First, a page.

One of the main upsides of hybrid learning is that it’s what learners want. According to LinkedIn, demand for hybrid training is on the rise, with 57% of L&D professionals saying they spend more time with online learning than they did three years ago, and 37% saying they spend less time with in-person training. They also find that 58% of respondents want to learn at their own pace.
What’s more, research by the Fosway Group finds that 71% of respondents have experienced an increased demand for digital learning from end-users along with a 5x increase in using virtual classrooms for high-value programs.
Finally, a recent survey found that 41.2% of respondents prefer a “blended or hybrid” approach to learning, making this the most popular response.
Put simply, learners are calling out for a more flexible, hybrid approach to learning. It’s never a bad time to give your learners what they want.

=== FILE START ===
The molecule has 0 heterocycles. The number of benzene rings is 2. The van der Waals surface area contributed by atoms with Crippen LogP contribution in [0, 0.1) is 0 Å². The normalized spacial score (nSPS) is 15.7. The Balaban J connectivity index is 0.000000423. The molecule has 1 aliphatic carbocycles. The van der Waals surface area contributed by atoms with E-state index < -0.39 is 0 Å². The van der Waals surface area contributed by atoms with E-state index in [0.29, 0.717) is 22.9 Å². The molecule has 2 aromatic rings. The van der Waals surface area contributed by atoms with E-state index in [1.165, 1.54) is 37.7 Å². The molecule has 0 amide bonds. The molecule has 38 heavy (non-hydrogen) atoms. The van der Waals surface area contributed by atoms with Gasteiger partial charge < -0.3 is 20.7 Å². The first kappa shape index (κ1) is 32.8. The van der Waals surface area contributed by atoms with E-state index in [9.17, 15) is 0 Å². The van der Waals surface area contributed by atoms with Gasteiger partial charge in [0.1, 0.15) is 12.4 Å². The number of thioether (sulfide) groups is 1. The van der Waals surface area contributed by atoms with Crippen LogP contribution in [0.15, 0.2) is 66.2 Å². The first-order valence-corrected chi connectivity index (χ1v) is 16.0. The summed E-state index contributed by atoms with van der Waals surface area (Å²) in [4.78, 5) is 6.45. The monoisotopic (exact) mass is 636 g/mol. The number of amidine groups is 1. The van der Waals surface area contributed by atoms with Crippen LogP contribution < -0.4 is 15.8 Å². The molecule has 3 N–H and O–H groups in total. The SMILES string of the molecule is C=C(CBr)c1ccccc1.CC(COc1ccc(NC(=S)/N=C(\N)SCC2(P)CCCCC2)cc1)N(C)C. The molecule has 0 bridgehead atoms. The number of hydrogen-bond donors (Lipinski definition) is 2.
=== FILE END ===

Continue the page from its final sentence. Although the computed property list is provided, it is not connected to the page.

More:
Another key benefit of hybrid learning is its inclusivity, flexibility, and accessibility.
Erica Farmer explains that hybrid training can foster accessibility and inclusiveness, noting that it’s important for instructors to challenge unconscious biases when designing sessions.
“If you are on that little laptop being carried around the room, how is that going to feel for you and for your learners? If you are the only person in the room or the only person attending virtually, how's that going to feel? If everybody, including the facilitator, is in one location and you've got one learner in another location, how's that going to feel?,” she said.
Ms Farmer explains that by asking these questions, learning designers can ensure that they are “truly being inclusive and you've truly thought about what is going to be the impact on that person.”
“So I think that, really challenge your own preferences, your own biases, and put yourself in the learners’ shoes,” she adds.
Essentially, by facilitating immersive, synchronous learning from any location — rather than treating virtual attendees as an afterthought — you can open the door for all learners to participate equally, no matter their circumstances.
You can read more about hybrid learning’s impact on L&D in our latest blog, featuring videos from our recent interview with Quantum Reach founders Hayley Bird and Erica Farmer.